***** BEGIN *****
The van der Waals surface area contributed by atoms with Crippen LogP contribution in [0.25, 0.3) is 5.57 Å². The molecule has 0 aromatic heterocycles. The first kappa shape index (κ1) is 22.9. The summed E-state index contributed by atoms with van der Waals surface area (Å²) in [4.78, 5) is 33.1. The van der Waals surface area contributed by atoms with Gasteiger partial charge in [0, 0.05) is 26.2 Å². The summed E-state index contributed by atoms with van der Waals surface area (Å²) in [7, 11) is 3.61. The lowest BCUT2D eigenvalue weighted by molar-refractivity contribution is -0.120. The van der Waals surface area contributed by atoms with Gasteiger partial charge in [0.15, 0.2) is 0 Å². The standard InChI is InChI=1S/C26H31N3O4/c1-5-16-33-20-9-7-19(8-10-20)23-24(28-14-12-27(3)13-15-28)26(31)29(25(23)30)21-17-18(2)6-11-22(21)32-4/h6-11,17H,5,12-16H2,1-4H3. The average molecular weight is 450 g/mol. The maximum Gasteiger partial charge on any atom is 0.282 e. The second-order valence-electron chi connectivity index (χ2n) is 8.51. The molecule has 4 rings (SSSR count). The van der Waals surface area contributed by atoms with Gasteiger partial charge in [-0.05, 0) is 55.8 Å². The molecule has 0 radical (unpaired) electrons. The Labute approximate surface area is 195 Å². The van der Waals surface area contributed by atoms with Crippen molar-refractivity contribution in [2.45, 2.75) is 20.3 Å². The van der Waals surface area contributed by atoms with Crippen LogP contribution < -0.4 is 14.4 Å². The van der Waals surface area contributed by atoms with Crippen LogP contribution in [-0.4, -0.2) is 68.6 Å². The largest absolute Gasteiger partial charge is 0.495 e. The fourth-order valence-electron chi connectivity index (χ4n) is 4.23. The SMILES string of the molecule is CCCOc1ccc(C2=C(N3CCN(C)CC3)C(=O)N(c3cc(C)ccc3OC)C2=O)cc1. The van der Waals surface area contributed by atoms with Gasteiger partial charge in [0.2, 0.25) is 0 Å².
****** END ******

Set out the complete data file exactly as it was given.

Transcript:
The van der Waals surface area contributed by atoms with Crippen LogP contribution in [0.25, 0.3) is 5.57 Å². The molecule has 0 aromatic heterocycles. The first kappa shape index (κ1) is 22.9. The summed E-state index contributed by atoms with van der Waals surface area (Å²) in [4.78, 5) is 33.1. The van der Waals surface area contributed by atoms with Gasteiger partial charge in [0, 0.05) is 26.2 Å². The summed E-state index contributed by atoms with van der Waals surface area (Å²) in [7, 11) is 3.61. The lowest BCUT2D eigenvalue weighted by molar-refractivity contribution is -0.120. The van der Waals surface area contributed by atoms with Gasteiger partial charge in [0.15, 0.2) is 0 Å². The standard InChI is InChI=1S/C26H31N3O4/c1-5-16-33-20-9-7-19(8-10-20)23-24(28-14-12-27(3)13-15-28)26(31)29(25(23)30)21-17-18(2)6-11-22(21)32-4/h6-11,17H,5,12-16H2,1-4H3. The average molecular weight is 450 g/mol. The maximum Gasteiger partial charge on any atom is 0.282 e. The second-order valence-electron chi connectivity index (χ2n) is 8.51. The molecule has 4 rings (SSSR count). The van der Waals surface area contributed by atoms with Gasteiger partial charge in [-0.05, 0) is 55.8 Å². The molecule has 0 radical (unpaired) electrons. The Labute approximate surface area is 195 Å². The van der Waals surface area contributed by atoms with Crippen molar-refractivity contribution in [2.45, 2.75) is 20.3 Å². The van der Waals surface area contributed by atoms with Crippen LogP contribution < -0.4 is 14.4 Å². The van der Waals surface area contributed by atoms with Crippen LogP contribution in [-0.4, -0.2) is 68.6 Å². The largest absolute Gasteiger partial charge is 0.495 e. The fourth-order valence-electron chi connectivity index (χ4n) is 4.23. The SMILES string of the molecule is CCCOc1ccc(C2=C(N3CCN(C)CC3)C(=O)N(c3cc(C)ccc3OC)C2=O)cc1. The van der Waals surface area contributed by atoms with Gasteiger partial charge in [0.2, 0.25) is 0 Å².